We spoke with her exclusively to understand the intricacies of pricing for enterprise SaaS businesses today, and the nuances that most finance and business leaders are often tempted to overlook.

The way Madeleine thinks about pricing is — the models around how you charge, how much you charge, the factors involved in packaging these models, features and functionalities, the all-encompassing monetization strategy for the same, attractive offers, and the consolidated go-to-market plan that follows.

She quotes two ways to understand this conundrum better — strategic and tactical.

  • Strategically, it all comes down to a customer’s perceived value of your product. Some factors to consider in this case are to evaluate — if there is a compelling roadmap for monthly recurring revenue, if there is an incremental value that the customers derives, in proportion to their usage of your product, and if there is a way to enable bundling of different products and services together, in order to offer attractive offers and discounts.
  • From a tactical lens, it becomes imperative to track down a customer’s typical buying process. Actionably, it starts with explicitly asking them what they expect from a product such as yours, and by closely observing review sites like G2, what they look for in competitors and alternatives, how much they are willing to pay for your product and what their budget considerations are. And these are a few things that you can get a hold of, by talking to your customers directly.

A takeaway from what Madeline believes is really about running plenty of experiments in the first place, to identify what is working and what is not, when it comes to pricing strategy.

But what are the metrics you can use as specific goals, to measure your experiments in pricing strategy? When does it finally dawn upon you whether a pricing strategy experiment is working or not?

Madeline comes up with a few levers to address the same, and some questions to ask yourself.

  • What are your specific goals for you as a business, overall, and how is your pricing strategy creating different points of friction while achieving those goals? If it is adding friction and you are not able to hit them, it is likely that your pricing experiment or strategy is not working out.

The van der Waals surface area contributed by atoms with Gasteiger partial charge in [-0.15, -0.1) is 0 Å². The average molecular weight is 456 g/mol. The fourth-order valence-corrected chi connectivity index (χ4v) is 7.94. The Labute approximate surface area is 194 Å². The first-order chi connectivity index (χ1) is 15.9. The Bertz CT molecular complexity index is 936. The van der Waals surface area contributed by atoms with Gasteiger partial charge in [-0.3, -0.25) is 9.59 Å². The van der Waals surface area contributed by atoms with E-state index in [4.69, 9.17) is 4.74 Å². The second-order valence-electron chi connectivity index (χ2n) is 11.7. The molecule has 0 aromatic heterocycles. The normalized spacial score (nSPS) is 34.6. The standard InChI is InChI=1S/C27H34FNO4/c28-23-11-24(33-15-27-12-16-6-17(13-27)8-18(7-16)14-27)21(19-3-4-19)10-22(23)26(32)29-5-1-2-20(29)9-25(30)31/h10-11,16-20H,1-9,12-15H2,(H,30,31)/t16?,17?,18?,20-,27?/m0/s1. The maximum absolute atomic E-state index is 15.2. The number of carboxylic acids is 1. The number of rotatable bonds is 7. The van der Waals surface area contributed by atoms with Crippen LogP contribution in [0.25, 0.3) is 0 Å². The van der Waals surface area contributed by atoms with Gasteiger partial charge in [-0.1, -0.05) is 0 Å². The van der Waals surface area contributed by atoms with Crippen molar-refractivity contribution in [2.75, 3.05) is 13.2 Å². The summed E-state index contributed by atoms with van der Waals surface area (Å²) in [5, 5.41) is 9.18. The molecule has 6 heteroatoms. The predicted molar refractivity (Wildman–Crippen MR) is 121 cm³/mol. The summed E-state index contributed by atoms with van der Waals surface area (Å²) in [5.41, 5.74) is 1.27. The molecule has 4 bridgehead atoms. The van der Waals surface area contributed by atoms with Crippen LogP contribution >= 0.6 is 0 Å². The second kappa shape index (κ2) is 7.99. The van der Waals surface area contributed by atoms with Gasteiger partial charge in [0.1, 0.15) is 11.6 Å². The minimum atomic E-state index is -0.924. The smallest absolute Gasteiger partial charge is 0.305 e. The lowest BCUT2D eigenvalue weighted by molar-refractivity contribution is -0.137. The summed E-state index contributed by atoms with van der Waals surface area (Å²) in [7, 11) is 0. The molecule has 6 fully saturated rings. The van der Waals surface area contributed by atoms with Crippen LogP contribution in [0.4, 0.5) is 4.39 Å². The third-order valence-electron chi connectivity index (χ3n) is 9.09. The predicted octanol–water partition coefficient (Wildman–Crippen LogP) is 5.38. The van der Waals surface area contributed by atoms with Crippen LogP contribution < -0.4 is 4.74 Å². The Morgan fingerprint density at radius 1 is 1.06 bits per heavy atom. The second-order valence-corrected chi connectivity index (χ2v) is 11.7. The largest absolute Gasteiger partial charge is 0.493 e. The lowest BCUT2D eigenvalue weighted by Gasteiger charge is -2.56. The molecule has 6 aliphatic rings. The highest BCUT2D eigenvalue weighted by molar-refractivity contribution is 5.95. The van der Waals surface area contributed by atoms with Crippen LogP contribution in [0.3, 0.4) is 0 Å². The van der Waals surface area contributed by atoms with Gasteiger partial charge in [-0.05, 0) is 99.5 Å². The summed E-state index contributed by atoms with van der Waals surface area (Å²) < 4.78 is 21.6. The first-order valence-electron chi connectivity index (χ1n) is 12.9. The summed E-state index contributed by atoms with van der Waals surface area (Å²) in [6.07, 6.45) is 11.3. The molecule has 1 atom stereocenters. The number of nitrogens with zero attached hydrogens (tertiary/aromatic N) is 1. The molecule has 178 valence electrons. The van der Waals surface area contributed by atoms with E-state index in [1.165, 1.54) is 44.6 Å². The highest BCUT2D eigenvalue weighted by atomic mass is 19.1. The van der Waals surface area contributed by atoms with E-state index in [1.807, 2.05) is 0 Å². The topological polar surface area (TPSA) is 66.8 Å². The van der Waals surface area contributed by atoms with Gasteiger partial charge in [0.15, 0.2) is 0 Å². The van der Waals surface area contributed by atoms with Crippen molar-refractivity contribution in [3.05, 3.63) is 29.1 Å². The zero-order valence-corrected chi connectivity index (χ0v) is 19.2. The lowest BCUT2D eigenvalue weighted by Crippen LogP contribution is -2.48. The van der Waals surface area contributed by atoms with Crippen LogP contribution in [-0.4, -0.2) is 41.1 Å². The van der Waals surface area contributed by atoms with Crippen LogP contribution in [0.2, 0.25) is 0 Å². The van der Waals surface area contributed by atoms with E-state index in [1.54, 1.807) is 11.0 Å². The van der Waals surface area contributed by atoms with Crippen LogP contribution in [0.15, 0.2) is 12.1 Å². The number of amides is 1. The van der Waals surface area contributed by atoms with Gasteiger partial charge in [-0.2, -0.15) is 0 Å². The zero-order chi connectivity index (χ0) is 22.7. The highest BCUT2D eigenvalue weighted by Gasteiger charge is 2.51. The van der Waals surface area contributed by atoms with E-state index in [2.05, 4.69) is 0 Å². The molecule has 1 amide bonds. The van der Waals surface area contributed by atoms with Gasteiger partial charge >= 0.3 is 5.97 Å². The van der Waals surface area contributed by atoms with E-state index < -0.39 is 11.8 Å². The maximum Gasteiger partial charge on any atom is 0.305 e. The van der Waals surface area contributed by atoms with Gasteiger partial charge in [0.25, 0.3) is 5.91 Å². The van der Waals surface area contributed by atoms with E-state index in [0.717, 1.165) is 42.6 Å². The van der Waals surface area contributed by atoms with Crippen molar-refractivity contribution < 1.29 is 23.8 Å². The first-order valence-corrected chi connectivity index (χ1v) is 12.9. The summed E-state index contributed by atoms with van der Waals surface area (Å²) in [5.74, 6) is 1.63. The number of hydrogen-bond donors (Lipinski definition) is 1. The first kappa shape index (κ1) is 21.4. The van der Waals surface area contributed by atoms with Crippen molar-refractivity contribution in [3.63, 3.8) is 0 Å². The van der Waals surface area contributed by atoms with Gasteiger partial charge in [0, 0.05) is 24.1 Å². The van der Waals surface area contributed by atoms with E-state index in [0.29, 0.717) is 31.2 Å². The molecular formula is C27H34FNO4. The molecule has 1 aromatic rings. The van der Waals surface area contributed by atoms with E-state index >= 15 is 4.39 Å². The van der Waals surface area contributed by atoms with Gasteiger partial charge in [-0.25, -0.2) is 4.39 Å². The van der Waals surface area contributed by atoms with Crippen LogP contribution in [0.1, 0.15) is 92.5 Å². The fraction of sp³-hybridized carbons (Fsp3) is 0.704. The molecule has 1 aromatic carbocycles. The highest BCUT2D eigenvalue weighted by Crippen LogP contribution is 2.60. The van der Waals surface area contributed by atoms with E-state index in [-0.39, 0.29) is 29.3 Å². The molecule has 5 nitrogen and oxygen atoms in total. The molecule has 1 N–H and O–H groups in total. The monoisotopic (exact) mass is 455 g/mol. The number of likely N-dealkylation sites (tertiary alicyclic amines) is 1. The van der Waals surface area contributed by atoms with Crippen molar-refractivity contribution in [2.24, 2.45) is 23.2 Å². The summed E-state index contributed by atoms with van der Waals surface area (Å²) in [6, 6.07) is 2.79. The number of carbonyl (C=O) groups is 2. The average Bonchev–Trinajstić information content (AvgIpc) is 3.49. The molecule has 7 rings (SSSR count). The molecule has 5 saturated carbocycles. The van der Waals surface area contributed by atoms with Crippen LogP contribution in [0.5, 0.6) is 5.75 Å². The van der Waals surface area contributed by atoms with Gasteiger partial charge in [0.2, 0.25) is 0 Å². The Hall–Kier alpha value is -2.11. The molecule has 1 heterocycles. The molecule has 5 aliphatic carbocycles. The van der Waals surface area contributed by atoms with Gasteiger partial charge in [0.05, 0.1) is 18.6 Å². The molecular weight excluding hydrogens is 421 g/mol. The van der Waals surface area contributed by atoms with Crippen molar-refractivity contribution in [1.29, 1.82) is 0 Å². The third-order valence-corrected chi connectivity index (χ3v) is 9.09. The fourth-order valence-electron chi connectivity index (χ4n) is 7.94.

• For example, if you are going after SMB customers and you want them to self-serve. When you identify that you are not being able to hit any customer acquisition goals, more often it is linked with pricing being a barrier — because the customer is likely to churn because of this experimented pricing model, or if they have not activated owing to high costs.

  • If your goals are very revenue-focused and if you are never hearing any feedback around pricing and willingness to pay, it is likely an indicator that your pricing is cheap enough in the market.
  • If your goals are to increase your average selling price and move upmarket, but you are unable to see opportunities for expansion, you might want to increase your prices.
  • If you have a monthly recurring subscription model with a flat-free structure, and there are drastically varied usage patterns in your data, it is an indicator that there is a hidden metric behind how your customers are looking to use your product. This is where usage-based pricing (UBP) is the most appropriate alternative, to offer a more value-driven offering that also scales with usage.

Along with determining customer value and identifying segments of customers based on the value they derive — while implementing pricing techniques, you also need to measure the value you provide against the next best alternatives on the market, assess the worth you provide, and identify pricing metrics that correlate with it.

Here are a few recommended steps to take while incorporating a pricing strategy into your SaaS business —

  • Pick a specific segment
  • Compare with the next-best alternative
  • Understand the differentiated worth of the features you offer
  • Communicate pricing changes
  • Be open to altering your pricing structure
  • Create a customer feedback loop
  • Adhere to regulatory compliance and transparency

We went deeper into this subject in another blog of ours.

Read more here Considerations While Pricing Your SaaS Product

To explore how Zenskar can help streamline your billing processes and implement a scalable system, book a demo with us today.